Commentary: Caught: A Job Hunter. Penalty: House Arrest

Who owns the contents of Rich Cronin's brain?

A judge in a Manhattan courtroom is mulling that question right now as Cronin, his former employer, Viacom Inc., and his prospective new employer, News Corp., wage a particularly nasty battle over the future of a valued executive. At issue is the leeway that any executive under contract has to plan his or her career and the lengths to which an employer can go to claim ownership of the expertise of their executives.

Cronin, who until recently headed Viacom's Nick At Nite and TV Land cable networks, is asserting what many executives across Corporate America view as an absolute right--to advance his career by looking for a new job elsewhere. In October, Cronin agreed to leave Viacom after his contract expired in June, 1998, to head News Corp.'s Fox Kids broadcast unit and its huge Family Channel cable network.

Viacom fired him on the spot and sued, arguing that Cronin had no right to make such formal plans before his contract expired. Cronin's behavior was so heinous in Viacom's view that it is trying to keep the now unemployed Cronin from joining Fox, perhaps indefinitely. Says Cronin: "This is insanity. I thought these people were my friends."

POUND OF FLESH. But there's more. If Cronin works again, Viacom says it's entitled to a cut. How so? Viacom contends that he amassed knowledge and formed relationships on Viacom's dime. Now, Viacom wants a return on its investment. If Cronin is allowed to join Fox, Viacom is asking for an unspecified percentage of any increased value of the assets Cronin oversees. Otherwise, Viacom argues in court papers, "a key competitor [will] profit from the very skills and relationships that MTV Networks paid Cronin to develop for its own benefit."

Viacom is way out of line. It is standard for companies to put noncompete clauses in employment contracts and make departing execs affirm that they will not share trade secrets with rivals. But in its case against Cronin, Viacom is seeking restrictions that would make normal job jumping impossible.

Viacom seems to be saying that its executives may not even have exploratory discussions with other employers until their Viacom contracts expire. But much of what Cronin did is common practice and hardly constitutes betrayal worthy of the penalties Viacom seeks. Courts recognize "the need to allow people the freedom to talk about job opportunities, if not done on company time" says Joseph E. Bachelder, a Manhattan attorney who specializes in executive compensation. "You're not a monk, dedicating your life to thought and prayer on behalf of the company and nothing else. Planning to leave after you've properly ceased to be employed is not in my book breach of loyalty."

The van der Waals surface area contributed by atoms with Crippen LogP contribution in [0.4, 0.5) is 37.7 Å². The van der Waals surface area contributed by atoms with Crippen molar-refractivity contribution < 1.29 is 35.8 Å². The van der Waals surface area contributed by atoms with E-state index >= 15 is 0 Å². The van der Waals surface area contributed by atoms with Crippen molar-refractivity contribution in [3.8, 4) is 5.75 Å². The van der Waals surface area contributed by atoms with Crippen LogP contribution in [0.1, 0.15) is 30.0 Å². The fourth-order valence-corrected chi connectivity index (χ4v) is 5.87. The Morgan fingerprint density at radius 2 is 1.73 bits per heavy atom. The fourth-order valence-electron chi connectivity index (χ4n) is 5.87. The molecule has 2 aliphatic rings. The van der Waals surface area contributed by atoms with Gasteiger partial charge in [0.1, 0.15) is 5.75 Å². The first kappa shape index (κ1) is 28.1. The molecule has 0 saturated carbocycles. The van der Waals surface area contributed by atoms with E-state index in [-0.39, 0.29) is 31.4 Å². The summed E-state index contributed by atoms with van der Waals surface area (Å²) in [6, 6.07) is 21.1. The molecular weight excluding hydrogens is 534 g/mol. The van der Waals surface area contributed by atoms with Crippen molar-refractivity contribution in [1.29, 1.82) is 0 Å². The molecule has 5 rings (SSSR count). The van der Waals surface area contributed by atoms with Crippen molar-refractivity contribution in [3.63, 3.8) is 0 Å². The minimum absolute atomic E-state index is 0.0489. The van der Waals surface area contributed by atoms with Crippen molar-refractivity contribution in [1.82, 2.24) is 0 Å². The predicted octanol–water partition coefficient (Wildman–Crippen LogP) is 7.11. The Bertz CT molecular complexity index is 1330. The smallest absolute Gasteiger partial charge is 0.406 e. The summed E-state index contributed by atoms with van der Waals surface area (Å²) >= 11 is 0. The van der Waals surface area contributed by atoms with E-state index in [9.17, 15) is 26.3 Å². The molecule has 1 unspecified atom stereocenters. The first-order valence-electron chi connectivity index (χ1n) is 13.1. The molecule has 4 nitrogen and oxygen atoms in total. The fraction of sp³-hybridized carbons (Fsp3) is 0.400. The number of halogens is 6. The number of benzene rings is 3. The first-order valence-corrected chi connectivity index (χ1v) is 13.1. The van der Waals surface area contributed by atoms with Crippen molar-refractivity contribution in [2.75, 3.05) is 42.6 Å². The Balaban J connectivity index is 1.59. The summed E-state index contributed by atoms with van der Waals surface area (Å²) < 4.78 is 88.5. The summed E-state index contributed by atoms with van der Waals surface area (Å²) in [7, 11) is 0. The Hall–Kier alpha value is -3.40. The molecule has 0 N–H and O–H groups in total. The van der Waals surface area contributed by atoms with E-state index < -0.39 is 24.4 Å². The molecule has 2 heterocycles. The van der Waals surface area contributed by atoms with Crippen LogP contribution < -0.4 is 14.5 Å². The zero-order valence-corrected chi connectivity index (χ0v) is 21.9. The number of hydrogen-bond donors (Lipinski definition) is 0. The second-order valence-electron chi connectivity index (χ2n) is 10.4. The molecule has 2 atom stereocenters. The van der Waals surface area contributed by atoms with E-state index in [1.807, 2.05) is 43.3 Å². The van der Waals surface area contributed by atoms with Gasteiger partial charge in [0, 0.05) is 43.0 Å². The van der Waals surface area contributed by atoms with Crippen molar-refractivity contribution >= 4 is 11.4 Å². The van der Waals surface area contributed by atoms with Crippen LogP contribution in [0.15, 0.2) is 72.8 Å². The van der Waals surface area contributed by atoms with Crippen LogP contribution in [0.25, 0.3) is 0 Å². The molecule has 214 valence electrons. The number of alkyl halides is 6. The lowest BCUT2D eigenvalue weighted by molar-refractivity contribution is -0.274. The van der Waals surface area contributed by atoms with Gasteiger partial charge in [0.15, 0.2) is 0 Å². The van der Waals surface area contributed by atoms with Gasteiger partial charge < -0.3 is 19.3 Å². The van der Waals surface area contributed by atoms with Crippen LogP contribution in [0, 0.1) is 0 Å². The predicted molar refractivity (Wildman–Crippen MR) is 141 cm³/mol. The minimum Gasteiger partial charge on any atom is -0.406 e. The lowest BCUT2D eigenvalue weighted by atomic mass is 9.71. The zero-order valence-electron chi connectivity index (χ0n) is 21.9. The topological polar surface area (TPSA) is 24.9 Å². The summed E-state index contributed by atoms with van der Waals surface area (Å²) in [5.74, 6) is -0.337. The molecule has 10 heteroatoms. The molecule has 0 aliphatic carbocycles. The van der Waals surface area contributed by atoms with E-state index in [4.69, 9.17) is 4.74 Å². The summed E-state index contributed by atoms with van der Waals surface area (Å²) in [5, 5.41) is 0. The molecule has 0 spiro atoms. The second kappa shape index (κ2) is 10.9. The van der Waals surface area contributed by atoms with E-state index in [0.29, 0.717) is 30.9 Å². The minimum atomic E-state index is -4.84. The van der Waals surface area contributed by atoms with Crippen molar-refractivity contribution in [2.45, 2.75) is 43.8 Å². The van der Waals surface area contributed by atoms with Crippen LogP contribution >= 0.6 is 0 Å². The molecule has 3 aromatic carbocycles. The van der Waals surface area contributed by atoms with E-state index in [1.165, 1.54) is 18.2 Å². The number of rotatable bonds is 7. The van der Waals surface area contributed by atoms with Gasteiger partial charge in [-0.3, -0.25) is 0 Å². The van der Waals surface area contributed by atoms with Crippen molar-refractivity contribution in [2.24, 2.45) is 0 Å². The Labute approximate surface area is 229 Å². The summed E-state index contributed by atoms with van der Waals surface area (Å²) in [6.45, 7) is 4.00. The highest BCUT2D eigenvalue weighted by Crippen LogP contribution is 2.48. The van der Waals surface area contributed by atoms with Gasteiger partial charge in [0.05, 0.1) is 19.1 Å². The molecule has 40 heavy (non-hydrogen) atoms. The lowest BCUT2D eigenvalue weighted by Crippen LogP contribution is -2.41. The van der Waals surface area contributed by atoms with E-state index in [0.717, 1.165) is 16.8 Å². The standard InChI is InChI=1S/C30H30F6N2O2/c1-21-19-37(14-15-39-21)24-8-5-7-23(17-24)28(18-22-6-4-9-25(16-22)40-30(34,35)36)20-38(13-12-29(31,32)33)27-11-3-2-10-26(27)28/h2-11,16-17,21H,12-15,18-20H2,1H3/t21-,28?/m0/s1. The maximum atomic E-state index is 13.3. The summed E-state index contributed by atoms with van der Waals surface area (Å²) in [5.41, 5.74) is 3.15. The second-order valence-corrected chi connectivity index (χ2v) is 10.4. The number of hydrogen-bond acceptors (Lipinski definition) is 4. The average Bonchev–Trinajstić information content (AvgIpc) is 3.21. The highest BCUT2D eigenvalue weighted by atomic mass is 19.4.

It's possible Viacom is simply trying to intimidate its remaining employees. "Many of these lawsuits are really a signal to other employees not to do the same thing," says Andrea Christensen, an employment attorney with Kaye Scholer Fierman Hays & Handler in New York. Viacom's lawyer lambasted Cronin for using his company phone to talk with Fox executives, for not taking an official day off when he met with Fox, and even for using his office phone to call his wife. These are minor offenses, and Cronin should reimburse Viacom accordingly. However, such transgressions don't normally lead to litigation.

"OPEN SEASON." Viacom maintains that it is simply making sure that it gets the full efforts of its executives for the duration of their contracts. Says an MTV Networks spokeswoman: "This conduct sanctions an open season for the poaching of executives."

But Viacom has let other high-level executives leave without a fuss. Nickelodeon President Geraldine Laybourne left before her contract ended in early 1996 to head Walt Disney Co.'s cable operations, and Nickelodeon International chief Jon Miller was allowed to go to work for Barry Diller in 1997. "[I] may have been the straw that broke the camel's back," Cronin says.

Cronin maintains that he was fired without cause, is therefore not subject to a noncompete clause, and should be allowed to start working for Fox immediately. That's a bit much: Viacom shouldn't have to compete against Cronin for the period it thought he would be under contract. But come July 1, Cronin should be free to run the Family Channel, motivated to knock the daylights out of Viacom's Nickelodeon. Who knows? If Cronin does a good job, maybe Viacom could call one Friday afternoon with a better offer. It has worked before.

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